• The mouse movement process 800 can begin with a decision 802 that determines whether a mouse movement event has occurred. When the decision 802 determines that a mouse movement event has not occurred, the mouse movement process 800 awaits such an event. Alternatively, when the decision 802 determines that a mouse movement event has occurred, the mouse movement process 800 can continue. In particular, position change data can be received 804. The position change data can be relative to a current mouse rotation. In one embodiment, the position change data can reflect a change in position with respect to the current mouse location.
  • Next, a decision 806 determines whether the current mouse location is within a gravity area. A gravity area is a predetermined area associated with a graphical user interface that is designated to impose a gravitational effect to mouse movement when within the gravity area. In one embodiment, the mouse movement within the gravity area is more responsive when moving towards a center of the gravity area and is less responsive when moving away from the center of the gravity area. Hence, as a result of the gravity area, the user can experience a gravitational like effect when moving within the gravity area. For example, the gravitational effect experienced by a user can feel like the mouse is being slightly pulled towards the center of the gravity area. When the decision 806 determines that the current mouse location is within the gravity area, a scale factor can be determined 808. Next, position change data can be modified 810 based on the scale factor.
  • Following the block 810, or directly following the decision 806 when the current mouse location is not within a gravity well, a next mouse location is determined 812 based on the current mouse location and the position change data. A mouse indicator can then be displayed 814 at the next mouse location. In one embodiment, the next mouse location is displayed 814 with reference to a graphical user interface.
  • Following the block 814, a decision 816 determines whether the mouse movement process 800 should end. When the decision 816 determines that the mouse movement process 800 should not end, the mouse movement process 800 returns to repeat the decision 802 so that additional mouse movements are able to be similarly processed. On the other hand, when the decision 816 determines that the mouse movement process 800 should end, the mouse movement process 800 ends.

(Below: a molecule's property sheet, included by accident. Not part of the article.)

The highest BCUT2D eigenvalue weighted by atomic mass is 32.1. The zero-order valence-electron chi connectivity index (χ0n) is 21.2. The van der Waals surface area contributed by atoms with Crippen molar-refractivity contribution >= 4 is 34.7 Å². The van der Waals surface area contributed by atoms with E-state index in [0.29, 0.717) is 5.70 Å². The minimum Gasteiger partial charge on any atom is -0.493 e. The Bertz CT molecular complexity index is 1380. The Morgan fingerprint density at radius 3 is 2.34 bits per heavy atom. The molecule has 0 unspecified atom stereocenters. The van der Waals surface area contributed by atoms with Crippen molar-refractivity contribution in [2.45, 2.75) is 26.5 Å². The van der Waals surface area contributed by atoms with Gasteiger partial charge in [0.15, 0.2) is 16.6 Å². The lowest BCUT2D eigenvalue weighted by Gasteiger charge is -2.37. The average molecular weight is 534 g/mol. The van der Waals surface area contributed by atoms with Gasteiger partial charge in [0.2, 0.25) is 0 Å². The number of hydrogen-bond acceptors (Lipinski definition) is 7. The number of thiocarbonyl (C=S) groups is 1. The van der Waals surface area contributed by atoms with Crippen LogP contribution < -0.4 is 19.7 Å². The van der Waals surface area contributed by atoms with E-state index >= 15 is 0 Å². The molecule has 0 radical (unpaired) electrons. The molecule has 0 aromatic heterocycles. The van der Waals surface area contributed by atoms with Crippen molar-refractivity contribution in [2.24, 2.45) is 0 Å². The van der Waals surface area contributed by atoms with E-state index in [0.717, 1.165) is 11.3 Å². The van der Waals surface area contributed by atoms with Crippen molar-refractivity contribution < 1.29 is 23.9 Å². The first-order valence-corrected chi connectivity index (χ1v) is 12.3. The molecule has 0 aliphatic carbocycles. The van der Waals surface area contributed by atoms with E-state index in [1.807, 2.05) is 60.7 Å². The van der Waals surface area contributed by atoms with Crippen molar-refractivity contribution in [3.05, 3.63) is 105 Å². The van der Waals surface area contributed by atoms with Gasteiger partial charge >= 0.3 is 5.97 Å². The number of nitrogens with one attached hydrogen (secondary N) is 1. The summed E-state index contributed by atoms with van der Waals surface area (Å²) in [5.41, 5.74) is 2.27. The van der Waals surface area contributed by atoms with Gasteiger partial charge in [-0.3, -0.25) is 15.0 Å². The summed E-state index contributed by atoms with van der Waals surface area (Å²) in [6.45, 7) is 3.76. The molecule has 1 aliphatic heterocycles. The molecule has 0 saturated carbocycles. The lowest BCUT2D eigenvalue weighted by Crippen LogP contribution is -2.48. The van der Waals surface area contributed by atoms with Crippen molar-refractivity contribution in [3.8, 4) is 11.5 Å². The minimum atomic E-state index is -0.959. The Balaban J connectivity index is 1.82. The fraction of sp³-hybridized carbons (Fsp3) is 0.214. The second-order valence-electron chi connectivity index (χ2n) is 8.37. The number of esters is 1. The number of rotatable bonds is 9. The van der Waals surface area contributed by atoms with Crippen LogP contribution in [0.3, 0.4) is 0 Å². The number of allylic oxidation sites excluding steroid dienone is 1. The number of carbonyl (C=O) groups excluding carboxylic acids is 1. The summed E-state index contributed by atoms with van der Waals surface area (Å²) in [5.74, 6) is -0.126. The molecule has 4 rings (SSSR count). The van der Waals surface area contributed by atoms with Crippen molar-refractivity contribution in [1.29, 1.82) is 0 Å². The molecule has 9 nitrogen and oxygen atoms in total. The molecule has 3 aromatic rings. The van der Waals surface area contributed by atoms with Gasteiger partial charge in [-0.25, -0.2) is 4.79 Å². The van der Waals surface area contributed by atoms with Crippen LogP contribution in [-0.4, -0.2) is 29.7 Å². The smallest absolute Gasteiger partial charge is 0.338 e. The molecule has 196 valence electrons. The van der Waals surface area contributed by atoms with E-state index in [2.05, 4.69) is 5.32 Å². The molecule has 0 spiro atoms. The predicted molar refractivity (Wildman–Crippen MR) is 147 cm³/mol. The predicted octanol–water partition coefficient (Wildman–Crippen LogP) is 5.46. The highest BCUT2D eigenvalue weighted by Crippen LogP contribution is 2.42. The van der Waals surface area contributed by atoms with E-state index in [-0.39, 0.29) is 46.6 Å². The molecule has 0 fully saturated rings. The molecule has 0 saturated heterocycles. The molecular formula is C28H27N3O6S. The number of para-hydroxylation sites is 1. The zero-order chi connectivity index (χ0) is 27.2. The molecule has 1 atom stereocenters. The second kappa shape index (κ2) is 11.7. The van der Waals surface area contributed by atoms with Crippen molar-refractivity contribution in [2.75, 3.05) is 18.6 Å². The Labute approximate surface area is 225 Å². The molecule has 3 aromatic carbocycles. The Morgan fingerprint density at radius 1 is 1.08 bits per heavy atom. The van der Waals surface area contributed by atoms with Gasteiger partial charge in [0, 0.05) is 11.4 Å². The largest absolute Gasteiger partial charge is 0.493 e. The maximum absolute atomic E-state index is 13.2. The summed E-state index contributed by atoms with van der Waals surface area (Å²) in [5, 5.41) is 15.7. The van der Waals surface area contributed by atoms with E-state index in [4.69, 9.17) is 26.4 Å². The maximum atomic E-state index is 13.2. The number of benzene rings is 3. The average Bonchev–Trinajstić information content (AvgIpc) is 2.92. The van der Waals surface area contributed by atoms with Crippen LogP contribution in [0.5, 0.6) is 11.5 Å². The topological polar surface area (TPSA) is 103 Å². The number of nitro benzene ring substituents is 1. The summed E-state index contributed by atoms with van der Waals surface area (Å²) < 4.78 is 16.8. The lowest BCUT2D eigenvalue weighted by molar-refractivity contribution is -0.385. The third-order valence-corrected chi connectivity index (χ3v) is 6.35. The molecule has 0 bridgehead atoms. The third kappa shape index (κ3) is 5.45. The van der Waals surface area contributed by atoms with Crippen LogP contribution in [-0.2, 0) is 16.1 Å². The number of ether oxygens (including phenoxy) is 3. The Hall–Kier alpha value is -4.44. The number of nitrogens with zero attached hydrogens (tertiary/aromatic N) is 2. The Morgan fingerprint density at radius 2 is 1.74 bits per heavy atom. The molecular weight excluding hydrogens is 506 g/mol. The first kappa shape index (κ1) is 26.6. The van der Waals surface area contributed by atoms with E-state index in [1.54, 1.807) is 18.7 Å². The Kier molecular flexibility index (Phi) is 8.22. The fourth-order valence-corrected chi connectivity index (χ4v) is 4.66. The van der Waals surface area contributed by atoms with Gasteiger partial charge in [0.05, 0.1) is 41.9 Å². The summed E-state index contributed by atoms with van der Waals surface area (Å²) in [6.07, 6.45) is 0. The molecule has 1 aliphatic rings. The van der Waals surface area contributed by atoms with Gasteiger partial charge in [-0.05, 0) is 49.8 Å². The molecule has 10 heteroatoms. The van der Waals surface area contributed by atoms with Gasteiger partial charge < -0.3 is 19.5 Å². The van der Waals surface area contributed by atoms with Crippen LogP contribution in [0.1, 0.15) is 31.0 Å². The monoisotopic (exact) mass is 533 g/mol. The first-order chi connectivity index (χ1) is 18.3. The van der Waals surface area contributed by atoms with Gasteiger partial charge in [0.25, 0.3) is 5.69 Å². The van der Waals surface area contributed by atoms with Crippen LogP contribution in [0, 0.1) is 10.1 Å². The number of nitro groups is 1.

• FIG. 9 is a flow diagram of a scale factor determination process 900 according to one embodiment of the invention. The scale factor determination process 900 is, for example, processing that can be performed by the block 808 illustrated in FIG. 8. In other words, the scale factor determination process 900 operates, in accordance with one embodiment, to determine (e.g., select) one or more scale factors.
  • The scale factor determination process 900 includes a determination 902 of a distance between a gravity well reference location and the current position of the mouse. The gravity well reference location can, for example, pertain the center of the gravity well. Next, the scale factor can be determined based on the determined distance. In one implementation, the scale factor can be dependent on the determined distance. For example, when the determined distance is small, the scale factor can be greater, and when the determine distance is large, the scale factor can be smaller. In another implementation, a vector from the current position to the gravity well reference location can be used to determine the scale factor. The vector can provide the determined distance and/or a determined direction. If the determined direction is approximately towards the gravity well reference location, a larger scale factor can be used. On the other hand, when the determined direction is approximately away from the gravity well reference location, a smaller scale factor can be used. For example, if with no scaling mouse movement corresponds to 1 millimeter to 5 pixels (1:5), then the larger scale factor could be represented as 1 millimeter to 7 pixels (1:7) and the smaller scale factor could be represented as 1 millimeter to 3 pixels (1:3). In another embodiment, the scale factor can be dependent upon the current mouse location within the gravity area as compared to the center of the gravity area. In other embodiments, within the gravity area, the scale factor can be set differently.
  • In one embodiment, the scale factor can be influenced by more than one gravity area. For example, if the current mouse location happens to be within more than one gravity area, then the effective scale factor can be based on the gravitation effect of more than one gravitational effect. These multiple gravitation effects can be construction or destructively combined such that the combined gravitational effect is different than the individual gravitational effects.
  • In addition, the scale factor can be dependent on not only a gravitational area but also a friction area. The friction area can impose a frictional effect, which the gravity area imposed a gravitational effect.
  • FIG. 10 is a position change data modification process 1000 according to one embodiment of the invention. The s position change data modification process 1000 is, for example, processing that can be performed by the block 810 illustrated in FIG. 8. In other words, the position change data modification process 1000 operates, in accordance with one embodiment, to modify position change data in accordance with a determined scale factor so as to impose a gravitational effect to position change data associated with mouse movement.